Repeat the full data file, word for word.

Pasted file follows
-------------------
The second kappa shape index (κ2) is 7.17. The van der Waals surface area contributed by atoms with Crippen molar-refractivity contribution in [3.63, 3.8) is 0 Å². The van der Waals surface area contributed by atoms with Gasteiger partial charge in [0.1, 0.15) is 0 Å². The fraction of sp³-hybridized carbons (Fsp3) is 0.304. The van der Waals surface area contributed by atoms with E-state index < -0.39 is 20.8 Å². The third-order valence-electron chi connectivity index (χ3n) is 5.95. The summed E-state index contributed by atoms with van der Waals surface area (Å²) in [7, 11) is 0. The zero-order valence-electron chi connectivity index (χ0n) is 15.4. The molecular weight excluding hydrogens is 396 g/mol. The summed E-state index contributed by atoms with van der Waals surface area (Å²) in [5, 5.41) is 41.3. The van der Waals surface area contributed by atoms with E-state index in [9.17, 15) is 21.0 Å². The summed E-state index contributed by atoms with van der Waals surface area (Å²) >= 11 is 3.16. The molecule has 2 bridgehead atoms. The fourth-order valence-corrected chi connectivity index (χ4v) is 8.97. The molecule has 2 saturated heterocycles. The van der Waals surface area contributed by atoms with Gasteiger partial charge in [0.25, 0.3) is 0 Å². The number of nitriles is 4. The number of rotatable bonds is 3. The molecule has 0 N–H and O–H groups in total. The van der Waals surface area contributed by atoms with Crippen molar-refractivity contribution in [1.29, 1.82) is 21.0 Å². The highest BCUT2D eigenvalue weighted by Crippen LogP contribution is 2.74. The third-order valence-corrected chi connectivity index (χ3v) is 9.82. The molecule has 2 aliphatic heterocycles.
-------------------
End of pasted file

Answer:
The second kappa shape index (κ2) is 7.17. The van der Waals surface area contributed by atoms with Crippen molar-refractivity contribution in [3.63, 3.8) is 0 Å². The van der Waals surface area contributed by atoms with Gasteiger partial charge in [0.1, 0.15) is 0 Å². The fraction of sp³-hybridized carbons (Fsp3) is 0.304. The van der Waals surface area contributed by atoms with E-state index < -0.39 is 20.8 Å². The third-order valence-electron chi connectivity index (χ3n) is 5.95. The summed E-state index contributed by atoms with van der Waals surface area (Å²) in [7, 11) is 0. The zero-order valence-electron chi connectivity index (χ0n) is 15.4. The molecular weight excluding hydrogens is 396 g/mol. The summed E-state index contributed by atoms with van der Waals surface area (Å²) in [5, 5.41) is 41.3. The van der Waals surface area contributed by atoms with E-state index in [9.17, 15) is 21.0 Å². The summed E-state index contributed by atoms with van der Waals surface area (Å²) >= 11 is 3.16. The molecule has 2 bridgehead atoms. The fourth-order valence-corrected chi connectivity index (χ4v) is 8.97. The molecule has 2 saturated heterocycles. The van der Waals surface area contributed by atoms with Gasteiger partial charge in [0.25, 0.3) is 0 Å². The number of nitriles is 4. The number of rotatable bonds is 3. The molecule has 0 N–H and O–H groups in total. The van der Waals surface area contributed by atoms with Crippen molar-refractivity contribution in [1.29, 1.82) is 21.0 Å². The highest BCUT2D eigenvalue weighted by Crippen LogP contribution is 2.74. The third-order valence-corrected chi connectivity index (χ3v) is 9.82. The molecule has 2 aliphatic heterocycles.